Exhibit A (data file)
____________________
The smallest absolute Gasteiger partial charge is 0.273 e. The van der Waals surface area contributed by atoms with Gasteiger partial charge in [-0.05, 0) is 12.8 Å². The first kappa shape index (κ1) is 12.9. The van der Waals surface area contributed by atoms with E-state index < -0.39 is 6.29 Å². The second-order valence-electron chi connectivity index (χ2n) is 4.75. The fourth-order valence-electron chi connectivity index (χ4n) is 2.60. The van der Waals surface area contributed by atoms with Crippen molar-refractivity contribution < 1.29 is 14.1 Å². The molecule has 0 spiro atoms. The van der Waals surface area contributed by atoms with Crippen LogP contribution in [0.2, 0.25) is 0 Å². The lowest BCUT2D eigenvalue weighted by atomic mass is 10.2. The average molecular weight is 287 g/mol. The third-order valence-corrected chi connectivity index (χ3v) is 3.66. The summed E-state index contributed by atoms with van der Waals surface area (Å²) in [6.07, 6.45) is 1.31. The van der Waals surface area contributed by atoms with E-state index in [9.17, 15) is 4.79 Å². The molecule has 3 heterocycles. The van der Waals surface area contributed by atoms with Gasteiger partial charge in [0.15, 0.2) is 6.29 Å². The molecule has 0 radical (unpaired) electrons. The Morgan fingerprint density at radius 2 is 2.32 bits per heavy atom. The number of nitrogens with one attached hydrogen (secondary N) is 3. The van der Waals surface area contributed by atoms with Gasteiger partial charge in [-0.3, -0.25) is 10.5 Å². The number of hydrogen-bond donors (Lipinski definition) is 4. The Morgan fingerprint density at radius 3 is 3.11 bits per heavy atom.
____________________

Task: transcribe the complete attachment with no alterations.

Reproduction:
The smallest absolute Gasteiger partial charge is 0.273 e. The van der Waals surface area contributed by atoms with Gasteiger partial charge in [-0.05, 0) is 12.8 Å². The first kappa shape index (κ1) is 12.9. The van der Waals surface area contributed by atoms with E-state index < -0.39 is 6.29 Å². The second-order valence-electron chi connectivity index (χ2n) is 4.75. The fourth-order valence-electron chi connectivity index (χ4n) is 2.60. The van der Waals surface area contributed by atoms with Crippen molar-refractivity contribution < 1.29 is 14.1 Å². The molecule has 0 spiro atoms. The van der Waals surface area contributed by atoms with Crippen LogP contribution in [0.2, 0.25) is 0 Å². The lowest BCUT2D eigenvalue weighted by atomic mass is 10.2. The average molecular weight is 287 g/mol. The third-order valence-corrected chi connectivity index (χ3v) is 3.66. The summed E-state index contributed by atoms with van der Waals surface area (Å²) in [6.07, 6.45) is 1.31. The van der Waals surface area contributed by atoms with E-state index in [9.17, 15) is 4.79 Å². The molecule has 3 heterocycles. The van der Waals surface area contributed by atoms with Gasteiger partial charge in [0.15, 0.2) is 6.29 Å². The molecule has 0 radical (unpaired) electrons. The Morgan fingerprint density at radius 2 is 2.32 bits per heavy atom. The number of nitrogens with one attached hydrogen (secondary N) is 3. The van der Waals surface area contributed by atoms with Gasteiger partial charge in [-0.3, -0.25) is 10.5 Å². The number of hydrogen-bond donors (Lipinski definition) is 4. The Morgan fingerprint density at radius 3 is 3.11 bits per heavy atom.